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Math Colloquium Series to Discuss Mathematical Modeling for Medical Tissue Engineering, Feb. 23

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Join NSU’s Halmos College of Natural Sciences and Oceanography for the next Mathematics Colloquium Series event, which will explore the intersection of mathematics and biomedical engineering.

Manuel Salinas, Ph.D., Assistant Professor, NSU

Manuel Salinas, Ph.D., Assistant Professor, NSU

“Heart Valve Tissue Engineering: Mathematical Modeling for Bioreactor Studies”

Mathematics Colloquium Series

Speaker: Manuel Salinas, Ph.D., Assistant Professor, NSU

Thursday, February 23

Noon–1:00 p.m.

Reception: 11:30 a.m. | Department of Mathematics Suite | Mailman-Hollywood Building, Second Floor

Lectures: Noon–1:00 p.m. | Mailman-Hollywood Building, Second Floor Auditorium

These talks are free and open to the public.


About the Talk

Mechanical conditioning has been shown to promote tissue formation in a wide variety of tissue engineering studies, but the underlying mechanisms by which external mechanical stimuli regulate cells and tissues are not fully understood. This is particularly relevant in the area of heart valve tissue engineering (HVTE) due to the intense hemodynamic environments that surround native valves. Some studies suggest that oscillatory shear stress (OSS) caused by steady flow and scaffold flexure play a critical role in engineered tissue formation derived from bone marrow derived stem cells (BMSCs). In addition, scaffold flexure may enhance the transport of nutrients such as glucose and oxygen. This talk will explore a recent study that computationally quantified the a) magnitude of fluid-induced shear stresses; b) the extent of temporal fluid oscillations in the flow field using an oscillatory shear index (OSI) parameter, and c) glucose and oxygen mass transport profiles. read more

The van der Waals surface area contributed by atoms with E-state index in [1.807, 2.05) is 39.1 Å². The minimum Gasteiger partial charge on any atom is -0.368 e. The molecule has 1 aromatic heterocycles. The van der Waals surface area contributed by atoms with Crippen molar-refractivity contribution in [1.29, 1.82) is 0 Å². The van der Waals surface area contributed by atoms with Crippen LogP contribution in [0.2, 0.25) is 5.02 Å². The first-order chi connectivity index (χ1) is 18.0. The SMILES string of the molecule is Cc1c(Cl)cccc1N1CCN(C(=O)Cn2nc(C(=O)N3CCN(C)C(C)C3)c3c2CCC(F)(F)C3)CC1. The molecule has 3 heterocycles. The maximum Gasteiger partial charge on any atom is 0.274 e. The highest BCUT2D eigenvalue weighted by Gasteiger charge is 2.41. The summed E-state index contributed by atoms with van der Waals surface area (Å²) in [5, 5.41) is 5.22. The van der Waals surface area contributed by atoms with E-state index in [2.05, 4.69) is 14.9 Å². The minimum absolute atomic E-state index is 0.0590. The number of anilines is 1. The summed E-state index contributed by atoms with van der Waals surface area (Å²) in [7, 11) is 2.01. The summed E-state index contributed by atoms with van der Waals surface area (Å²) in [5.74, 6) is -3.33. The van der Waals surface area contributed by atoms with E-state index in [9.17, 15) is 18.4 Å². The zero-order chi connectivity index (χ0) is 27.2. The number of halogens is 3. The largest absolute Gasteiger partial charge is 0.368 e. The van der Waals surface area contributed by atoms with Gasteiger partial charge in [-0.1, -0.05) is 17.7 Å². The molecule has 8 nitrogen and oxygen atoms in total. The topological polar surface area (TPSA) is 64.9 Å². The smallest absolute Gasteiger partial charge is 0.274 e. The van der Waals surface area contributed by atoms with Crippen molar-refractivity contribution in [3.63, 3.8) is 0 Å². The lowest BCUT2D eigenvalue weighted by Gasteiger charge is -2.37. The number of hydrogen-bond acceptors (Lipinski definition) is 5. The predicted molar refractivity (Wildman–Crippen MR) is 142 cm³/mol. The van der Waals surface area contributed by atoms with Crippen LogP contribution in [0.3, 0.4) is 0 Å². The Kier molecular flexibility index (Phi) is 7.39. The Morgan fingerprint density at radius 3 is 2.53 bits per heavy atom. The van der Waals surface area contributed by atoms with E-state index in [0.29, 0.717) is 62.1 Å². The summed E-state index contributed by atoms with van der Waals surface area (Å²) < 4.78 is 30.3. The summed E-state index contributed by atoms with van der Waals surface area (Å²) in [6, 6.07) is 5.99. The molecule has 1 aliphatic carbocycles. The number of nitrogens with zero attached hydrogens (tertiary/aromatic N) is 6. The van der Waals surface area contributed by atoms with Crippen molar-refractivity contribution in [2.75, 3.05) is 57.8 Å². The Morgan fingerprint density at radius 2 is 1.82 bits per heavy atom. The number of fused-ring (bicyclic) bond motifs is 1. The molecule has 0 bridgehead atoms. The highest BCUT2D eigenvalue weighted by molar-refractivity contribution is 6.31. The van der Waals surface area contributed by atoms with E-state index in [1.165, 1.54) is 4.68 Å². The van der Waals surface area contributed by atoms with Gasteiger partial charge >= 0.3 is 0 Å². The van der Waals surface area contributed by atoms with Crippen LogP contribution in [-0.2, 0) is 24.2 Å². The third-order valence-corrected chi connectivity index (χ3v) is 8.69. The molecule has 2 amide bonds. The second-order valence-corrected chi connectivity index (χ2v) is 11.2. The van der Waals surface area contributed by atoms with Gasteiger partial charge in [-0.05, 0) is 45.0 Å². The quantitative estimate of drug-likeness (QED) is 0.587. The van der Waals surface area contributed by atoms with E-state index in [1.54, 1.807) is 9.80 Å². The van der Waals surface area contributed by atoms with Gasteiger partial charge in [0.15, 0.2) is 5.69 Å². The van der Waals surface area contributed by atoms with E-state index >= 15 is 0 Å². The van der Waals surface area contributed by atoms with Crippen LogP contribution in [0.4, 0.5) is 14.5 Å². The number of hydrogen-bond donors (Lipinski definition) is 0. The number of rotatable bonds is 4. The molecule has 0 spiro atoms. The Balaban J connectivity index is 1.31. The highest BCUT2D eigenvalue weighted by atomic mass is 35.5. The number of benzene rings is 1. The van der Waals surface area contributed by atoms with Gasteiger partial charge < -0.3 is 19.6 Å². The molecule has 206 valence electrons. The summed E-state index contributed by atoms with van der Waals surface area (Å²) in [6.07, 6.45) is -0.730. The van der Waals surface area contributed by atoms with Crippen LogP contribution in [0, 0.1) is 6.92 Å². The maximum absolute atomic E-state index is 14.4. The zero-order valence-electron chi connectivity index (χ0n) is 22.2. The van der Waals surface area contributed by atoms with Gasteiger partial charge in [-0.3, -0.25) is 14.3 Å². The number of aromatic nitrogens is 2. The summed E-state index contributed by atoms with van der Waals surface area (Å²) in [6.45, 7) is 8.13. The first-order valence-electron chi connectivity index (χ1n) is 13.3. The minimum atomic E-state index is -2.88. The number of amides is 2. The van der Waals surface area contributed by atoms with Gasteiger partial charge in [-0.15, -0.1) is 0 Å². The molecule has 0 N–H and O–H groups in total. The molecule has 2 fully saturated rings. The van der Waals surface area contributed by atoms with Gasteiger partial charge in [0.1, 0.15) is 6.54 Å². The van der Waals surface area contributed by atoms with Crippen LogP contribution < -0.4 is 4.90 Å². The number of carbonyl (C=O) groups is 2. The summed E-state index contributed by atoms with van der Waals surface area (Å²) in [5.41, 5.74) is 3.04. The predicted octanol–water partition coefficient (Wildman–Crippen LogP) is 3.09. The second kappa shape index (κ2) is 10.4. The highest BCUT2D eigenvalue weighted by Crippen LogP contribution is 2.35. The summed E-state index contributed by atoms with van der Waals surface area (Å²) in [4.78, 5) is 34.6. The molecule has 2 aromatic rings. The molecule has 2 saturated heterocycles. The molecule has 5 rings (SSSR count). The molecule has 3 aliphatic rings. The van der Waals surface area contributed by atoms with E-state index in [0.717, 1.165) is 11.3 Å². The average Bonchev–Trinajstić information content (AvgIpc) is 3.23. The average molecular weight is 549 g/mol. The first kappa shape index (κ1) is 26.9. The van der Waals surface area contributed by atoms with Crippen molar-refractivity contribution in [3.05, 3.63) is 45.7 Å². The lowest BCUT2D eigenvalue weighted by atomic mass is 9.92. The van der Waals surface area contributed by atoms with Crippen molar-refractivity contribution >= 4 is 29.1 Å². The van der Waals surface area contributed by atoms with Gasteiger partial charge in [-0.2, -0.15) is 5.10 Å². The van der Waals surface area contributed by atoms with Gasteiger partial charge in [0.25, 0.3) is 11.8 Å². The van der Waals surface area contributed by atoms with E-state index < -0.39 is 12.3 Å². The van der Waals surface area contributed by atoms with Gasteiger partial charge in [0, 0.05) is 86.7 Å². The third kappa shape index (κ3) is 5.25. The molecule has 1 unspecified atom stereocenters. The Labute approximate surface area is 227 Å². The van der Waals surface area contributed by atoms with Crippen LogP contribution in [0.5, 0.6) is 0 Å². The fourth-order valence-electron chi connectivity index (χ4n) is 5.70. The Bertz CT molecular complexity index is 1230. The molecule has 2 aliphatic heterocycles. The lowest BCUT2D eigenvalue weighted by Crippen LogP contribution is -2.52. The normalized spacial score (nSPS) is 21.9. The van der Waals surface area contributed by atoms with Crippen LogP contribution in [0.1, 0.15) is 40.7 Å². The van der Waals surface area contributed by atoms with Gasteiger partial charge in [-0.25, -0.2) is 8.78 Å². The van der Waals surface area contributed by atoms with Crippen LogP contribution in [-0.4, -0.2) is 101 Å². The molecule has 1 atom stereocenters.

About the Speaker

Manuel Salinas received his B.S. (2009), M.S. (2011), and Ph.D. (2014) in Biomedical Engineering from Florida International University. He was a post-doctoral fellow at Harvard Medical School before joining NSU’s College of Engineering and Computing. He has published several papers in academic journals relating to heart valve tissue engineering studies. His research areas include vascular tissue engineering, artificial organs, and cardiovascular biomechanics. In addition, he enjoys collaborating on projects related to computational fluid dynamics, fluid structure interactions, algorithm optimization, finite element/volume analysis, computer-aided design, and steady and transient data visualization.

About the Series

Hosted by NSU’s Halmos College of Natural Sciences and Oceanography Department of Mathematics, the Mathematics Colloquium Series aims to increase awareness of the importance of mathematics and applications in daily life. The series also gives mathematics faculty members and students the opportunity to discuss independent research and share their passion for the subject. For more information, contact Jeffrey W. Lyons, Ph.D., associate professor, at (954) 262-7931.